[Spambayes] how spambayes handles image-only spams
tim.one at comcast.net
Thu Sep 4 21:44:53 EDT 2003
> Some "normal" users get the vast majority of their ham as html. I
> know lots personally.
Cool! I don't know any. How's the addin working for them? Everyone who
has endured my comments in tokenizer.py knows I was obsessively determined
not to penalize HTML msgs, but since I don't know anyone who gets a ton of
HTML ham, the effectiveness of all that hasn't been tested by me.
>>> Statistically speaking, HTML mail is
>>> either from a spammer or from a clueless
>>> git, and in either case can usually be
>>> delayed without penalty or discarded outright.
>> As indicated above, I do not think this analysis is true anymore. And
>> characterizing someone as a clueless git because they don't change
>> their mail client's default message format or "love" plain text...
>> Well, let us know when you get back to the real world.
> I agree 100%. I fear we are starting to sound condescending - such
> labels and telling users "trust us, you really don't want that
> feature" doesn't help anyone.
Note that the "clueless git" comment was from Bill (CRM114's developer), not
one of the loving spambayes folks <wink>.
>>> Similarly, base-64 encodes are almost _always_ trash.
>> I agree, except for in-line images sent with email newsletters and
>> the like.
> The problem is that we simply don't know. One man's trash is
> another's treasure. We clearly need more research, but we have to
> be careful not to base too many assumptions on testing the mail of
> us geeks <wink>
spambayes decodes base64 sections-- so long as they have a text/* type --and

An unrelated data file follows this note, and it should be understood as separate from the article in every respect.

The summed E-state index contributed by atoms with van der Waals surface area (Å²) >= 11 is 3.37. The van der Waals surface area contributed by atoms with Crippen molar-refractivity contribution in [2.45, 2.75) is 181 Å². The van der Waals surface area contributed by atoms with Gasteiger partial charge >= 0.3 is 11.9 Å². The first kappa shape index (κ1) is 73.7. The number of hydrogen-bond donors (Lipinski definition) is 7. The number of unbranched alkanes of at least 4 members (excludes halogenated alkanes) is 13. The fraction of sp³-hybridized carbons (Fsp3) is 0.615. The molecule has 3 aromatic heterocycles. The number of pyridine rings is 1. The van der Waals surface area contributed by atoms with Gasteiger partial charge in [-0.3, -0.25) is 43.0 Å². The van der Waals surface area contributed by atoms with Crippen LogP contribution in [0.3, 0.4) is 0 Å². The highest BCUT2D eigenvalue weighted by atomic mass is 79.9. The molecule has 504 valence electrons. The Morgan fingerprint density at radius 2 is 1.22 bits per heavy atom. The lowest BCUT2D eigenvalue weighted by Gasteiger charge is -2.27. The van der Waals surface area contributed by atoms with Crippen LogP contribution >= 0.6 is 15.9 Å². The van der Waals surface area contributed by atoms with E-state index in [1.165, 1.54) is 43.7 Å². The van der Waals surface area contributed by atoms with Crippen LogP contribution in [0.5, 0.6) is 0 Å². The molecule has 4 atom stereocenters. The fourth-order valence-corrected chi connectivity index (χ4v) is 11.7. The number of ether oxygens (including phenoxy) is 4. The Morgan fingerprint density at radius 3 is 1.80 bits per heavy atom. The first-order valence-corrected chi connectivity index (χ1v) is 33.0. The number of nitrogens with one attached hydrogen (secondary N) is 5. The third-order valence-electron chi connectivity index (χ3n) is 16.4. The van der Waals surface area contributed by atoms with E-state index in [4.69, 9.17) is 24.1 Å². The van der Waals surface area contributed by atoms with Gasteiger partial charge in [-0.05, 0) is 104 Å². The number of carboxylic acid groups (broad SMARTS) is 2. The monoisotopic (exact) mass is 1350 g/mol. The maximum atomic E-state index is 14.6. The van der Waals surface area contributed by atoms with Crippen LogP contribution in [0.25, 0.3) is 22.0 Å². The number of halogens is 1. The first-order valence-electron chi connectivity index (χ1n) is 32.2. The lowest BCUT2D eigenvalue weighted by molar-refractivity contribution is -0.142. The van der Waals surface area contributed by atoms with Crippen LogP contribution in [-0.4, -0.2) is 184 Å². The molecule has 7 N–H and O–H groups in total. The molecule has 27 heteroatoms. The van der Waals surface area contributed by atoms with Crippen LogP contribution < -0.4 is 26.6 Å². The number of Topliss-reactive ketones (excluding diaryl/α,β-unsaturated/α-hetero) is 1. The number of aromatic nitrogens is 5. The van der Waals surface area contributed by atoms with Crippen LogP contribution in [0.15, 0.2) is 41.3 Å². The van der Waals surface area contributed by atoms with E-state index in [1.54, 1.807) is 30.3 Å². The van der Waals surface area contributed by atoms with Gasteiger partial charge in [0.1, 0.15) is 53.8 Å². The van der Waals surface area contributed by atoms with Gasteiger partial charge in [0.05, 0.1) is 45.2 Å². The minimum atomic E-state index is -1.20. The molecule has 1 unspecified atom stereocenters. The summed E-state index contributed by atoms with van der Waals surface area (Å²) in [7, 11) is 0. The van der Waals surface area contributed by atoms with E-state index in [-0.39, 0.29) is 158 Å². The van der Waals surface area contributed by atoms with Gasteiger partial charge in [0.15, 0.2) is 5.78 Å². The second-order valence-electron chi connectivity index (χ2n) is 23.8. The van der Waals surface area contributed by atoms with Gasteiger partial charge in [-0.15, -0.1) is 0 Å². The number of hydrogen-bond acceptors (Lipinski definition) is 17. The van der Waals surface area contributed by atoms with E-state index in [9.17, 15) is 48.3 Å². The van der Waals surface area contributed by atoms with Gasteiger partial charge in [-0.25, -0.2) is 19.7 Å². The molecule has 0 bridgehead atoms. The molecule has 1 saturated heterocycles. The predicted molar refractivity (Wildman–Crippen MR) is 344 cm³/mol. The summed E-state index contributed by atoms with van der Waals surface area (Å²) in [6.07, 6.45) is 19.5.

judges based on the decoded contents. Merely using base64 doesn't count for
or against a msg in our code. If it's ill-formed base64, we synthesize a
control: couldn't decode
token and try harder to decode it anyway. Apart from that, the classifier
has no way to know whether base64 was involved.
The principle here (which may never have been formulated clearly) is that
spambayes wants to score what the end user *sees*, not necessarily how it
was coded. We don't stray from the principle often; the chief exceptions
are the presence of HTML obfuscation tricks that have no conceivable
justification except an intent to deceive spam filters. Even then, we
*usually* just un-obfuscate and score what the end user sees anyway. The
biggest trick we're missing here is not accounting for that "foreground
color approximately equal to background color" hides text the end user
*doesn't* see -- it would be spambayesian not to produce any tokens for that
kind of invisible text.
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